Two US tourists abducted in Philippines
MANILA, Philippines - About 14 heavily armed men believed to be Abu Sayyaf militants abducted two US tourists, a 50-year-old woman and her son, while they were visiting their relatives on an island
MANILA, Philippines – About 14 heavily armed men believed to be Abu Sayyaf militants abducted two US tourists, a 50-year-old woman and her son, while they were visiting their relatives on an island “barangay” (village) off Zamboanga City in Mindanao, police and the military reported on Tuesday.
Senior Superintendent Edwin de Ocampo, the Zamboanga City police chief, identified the victims as Gesta Yeatts Lunsmann and her son Kevin, 14, who were abducted Monday afternoon on Tictabon Island east of the city.
De Ocampo said Lunsmann, a “balikbayan” (visiting Filipino), and her son arrived in June to visit their relatives on the island when they were abducted by suspected Abu Sayyaf extremists.
Lunsmann, he revealed, was born in Tictabon but was adopted by a US couple and then married her husband of German origin as they established their residence in Virginia to raise their family.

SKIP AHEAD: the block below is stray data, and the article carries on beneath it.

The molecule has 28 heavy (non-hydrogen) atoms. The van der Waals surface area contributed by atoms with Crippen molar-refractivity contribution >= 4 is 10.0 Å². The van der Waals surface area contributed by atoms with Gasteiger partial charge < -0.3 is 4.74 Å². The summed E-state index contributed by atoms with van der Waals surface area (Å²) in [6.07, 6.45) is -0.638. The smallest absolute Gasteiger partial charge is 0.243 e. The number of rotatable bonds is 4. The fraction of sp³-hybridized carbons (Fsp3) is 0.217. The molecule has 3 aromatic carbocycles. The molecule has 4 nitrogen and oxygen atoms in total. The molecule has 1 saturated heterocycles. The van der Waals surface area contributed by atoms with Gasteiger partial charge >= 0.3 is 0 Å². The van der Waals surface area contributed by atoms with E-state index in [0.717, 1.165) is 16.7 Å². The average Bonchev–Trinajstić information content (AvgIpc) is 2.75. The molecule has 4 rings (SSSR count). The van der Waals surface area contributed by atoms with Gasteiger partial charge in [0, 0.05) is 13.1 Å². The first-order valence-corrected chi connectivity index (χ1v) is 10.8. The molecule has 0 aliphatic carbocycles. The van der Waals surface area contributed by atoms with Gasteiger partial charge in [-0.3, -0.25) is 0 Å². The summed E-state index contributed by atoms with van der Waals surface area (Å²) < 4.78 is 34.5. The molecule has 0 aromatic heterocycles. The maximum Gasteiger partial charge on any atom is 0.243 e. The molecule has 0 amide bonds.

According to De Ocampo, Lunsmann and her son arrived more than three weeks ago to visit her biological family when they were abducted.
Lunsmann’s nephew, identified as Romnick Jakaria, 19, was also missing but there were conflicting reports regarding his disappearance.
A reliable police source, who requested anonymity said they are looking into the possibility that Jakaria who arrived from the island province of Basilan shortly before the abduction on Monday was an alleged accomplice of the Abu Sayyaf.
But another report said Jakaria was not involved with the militants and was also a kidnap victim.
Meanwhile, Lieutenant Colonel Randolph Cabangbang, the regional military spokesman, said the suspected Abu Sayyaf abductors were led by a “Commander Pula (Red),” who fled with their hostages on board two pump boats toward Basilan, a known hotbed of the militants.
So far, Cabangbang said Lunsmann’s relatives have yet to receive word from the abductors or whether they are demanding ransom for their release.
The Abu Sayyaf gained notoriety through a series of kidnap-for-ransom cases since 2001, highlighted by the beheading of their Filipino and foreign hostages. which resulted in its inclusion in the list of “foreign-based terror groups” by the US and Europe.